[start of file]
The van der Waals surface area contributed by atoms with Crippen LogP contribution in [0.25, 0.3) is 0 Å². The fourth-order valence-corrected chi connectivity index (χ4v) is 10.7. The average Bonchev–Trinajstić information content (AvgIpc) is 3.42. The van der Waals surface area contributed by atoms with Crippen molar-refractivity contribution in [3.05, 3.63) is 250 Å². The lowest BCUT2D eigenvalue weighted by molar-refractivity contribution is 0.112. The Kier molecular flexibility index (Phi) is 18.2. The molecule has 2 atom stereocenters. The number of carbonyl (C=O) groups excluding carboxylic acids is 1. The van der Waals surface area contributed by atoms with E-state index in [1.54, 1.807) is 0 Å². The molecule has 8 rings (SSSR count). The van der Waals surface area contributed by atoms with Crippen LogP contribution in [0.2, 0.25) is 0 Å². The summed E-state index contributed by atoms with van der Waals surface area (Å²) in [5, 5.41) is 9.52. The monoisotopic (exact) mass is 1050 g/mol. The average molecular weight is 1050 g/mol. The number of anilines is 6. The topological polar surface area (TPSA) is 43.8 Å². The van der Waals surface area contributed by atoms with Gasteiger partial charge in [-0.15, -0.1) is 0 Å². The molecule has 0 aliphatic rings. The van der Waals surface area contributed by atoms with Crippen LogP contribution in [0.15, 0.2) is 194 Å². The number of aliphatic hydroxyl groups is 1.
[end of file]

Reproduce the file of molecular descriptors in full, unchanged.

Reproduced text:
The van der Waals surface area contributed by atoms with Crippen LogP contribution in [0.25, 0.3) is 0 Å². The fourth-order valence-corrected chi connectivity index (χ4v) is 10.7. The average Bonchev–Trinajstić information content (AvgIpc) is 3.42. The van der Waals surface area contributed by atoms with Crippen molar-refractivity contribution in [3.05, 3.63) is 250 Å². The lowest BCUT2D eigenvalue weighted by molar-refractivity contribution is 0.112. The Kier molecular flexibility index (Phi) is 18.2. The molecule has 2 atom stereocenters. The number of carbonyl (C=O) groups excluding carboxylic acids is 1. The van der Waals surface area contributed by atoms with E-state index in [1.54, 1.807) is 0 Å². The molecule has 8 rings (SSSR count). The van der Waals surface area contributed by atoms with Crippen LogP contribution in [0.2, 0.25) is 0 Å². The summed E-state index contributed by atoms with van der Waals surface area (Å²) in [5, 5.41) is 9.52. The monoisotopic (exact) mass is 1050 g/mol. The average molecular weight is 1050 g/mol. The number of anilines is 6. The topological polar surface area (TPSA) is 43.8 Å². The van der Waals surface area contributed by atoms with Gasteiger partial charge in [-0.15, -0.1) is 0 Å². The molecule has 0 aliphatic rings. The van der Waals surface area contributed by atoms with Crippen LogP contribution in [0.15, 0.2) is 194 Å². The number of aliphatic hydroxyl groups is 1.